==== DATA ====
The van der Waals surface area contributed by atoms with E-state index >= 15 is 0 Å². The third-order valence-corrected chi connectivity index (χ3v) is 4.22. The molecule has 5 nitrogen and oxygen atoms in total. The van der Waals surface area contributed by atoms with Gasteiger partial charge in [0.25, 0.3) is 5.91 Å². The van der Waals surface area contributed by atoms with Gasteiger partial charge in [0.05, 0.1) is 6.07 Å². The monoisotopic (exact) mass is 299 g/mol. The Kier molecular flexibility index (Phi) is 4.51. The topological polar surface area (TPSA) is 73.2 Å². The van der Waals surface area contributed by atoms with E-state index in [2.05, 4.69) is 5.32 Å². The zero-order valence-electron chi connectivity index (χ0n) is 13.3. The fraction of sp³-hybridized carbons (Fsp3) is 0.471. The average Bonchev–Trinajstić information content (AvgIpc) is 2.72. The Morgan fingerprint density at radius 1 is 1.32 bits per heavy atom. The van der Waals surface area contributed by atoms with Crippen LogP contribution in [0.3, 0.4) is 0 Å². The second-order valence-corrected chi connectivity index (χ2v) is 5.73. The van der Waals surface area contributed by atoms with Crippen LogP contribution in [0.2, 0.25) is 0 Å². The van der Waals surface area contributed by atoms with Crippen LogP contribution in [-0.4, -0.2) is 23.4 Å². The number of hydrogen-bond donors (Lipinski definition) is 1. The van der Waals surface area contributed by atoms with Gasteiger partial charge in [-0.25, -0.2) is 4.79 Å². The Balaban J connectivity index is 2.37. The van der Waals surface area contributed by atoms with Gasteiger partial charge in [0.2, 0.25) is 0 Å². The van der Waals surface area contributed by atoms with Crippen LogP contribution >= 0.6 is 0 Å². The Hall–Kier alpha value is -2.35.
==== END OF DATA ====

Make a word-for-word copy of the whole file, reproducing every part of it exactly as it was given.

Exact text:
The van der Waals surface area contributed by atoms with E-state index >= 15 is 0 Å². The third-order valence-corrected chi connectivity index (χ3v) is 4.22. The molecule has 5 nitrogen and oxygen atoms in total. The van der Waals surface area contributed by atoms with Gasteiger partial charge in [0.25, 0.3) is 5.91 Å². The van der Waals surface area contributed by atoms with Gasteiger partial charge in [0.05, 0.1) is 6.07 Å². The monoisotopic (exact) mass is 299 g/mol. The Kier molecular flexibility index (Phi) is 4.51. The topological polar surface area (TPSA) is 73.2 Å². The van der Waals surface area contributed by atoms with E-state index in [2.05, 4.69) is 5.32 Å². The zero-order valence-electron chi connectivity index (χ0n) is 13.3. The fraction of sp³-hybridized carbons (Fsp3) is 0.471. The average Bonchev–Trinajstić information content (AvgIpc) is 2.72. The Morgan fingerprint density at radius 1 is 1.32 bits per heavy atom. The van der Waals surface area contributed by atoms with Crippen LogP contribution in [0.3, 0.4) is 0 Å². The second-order valence-corrected chi connectivity index (χ2v) is 5.73. The van der Waals surface area contributed by atoms with Crippen LogP contribution in [0.2, 0.25) is 0 Å². The van der Waals surface area contributed by atoms with Crippen LogP contribution in [-0.4, -0.2) is 23.4 Å². The number of hydrogen-bond donors (Lipinski definition) is 1. The van der Waals surface area contributed by atoms with Gasteiger partial charge in [-0.25, -0.2) is 4.79 Å². The Balaban J connectivity index is 2.37. The van der Waals surface area contributed by atoms with Gasteiger partial charge in [0.2, 0.25) is 0 Å². The van der Waals surface area contributed by atoms with Crippen LogP contribution >= 0.6 is 0 Å². The Hall–Kier alpha value is -2.35.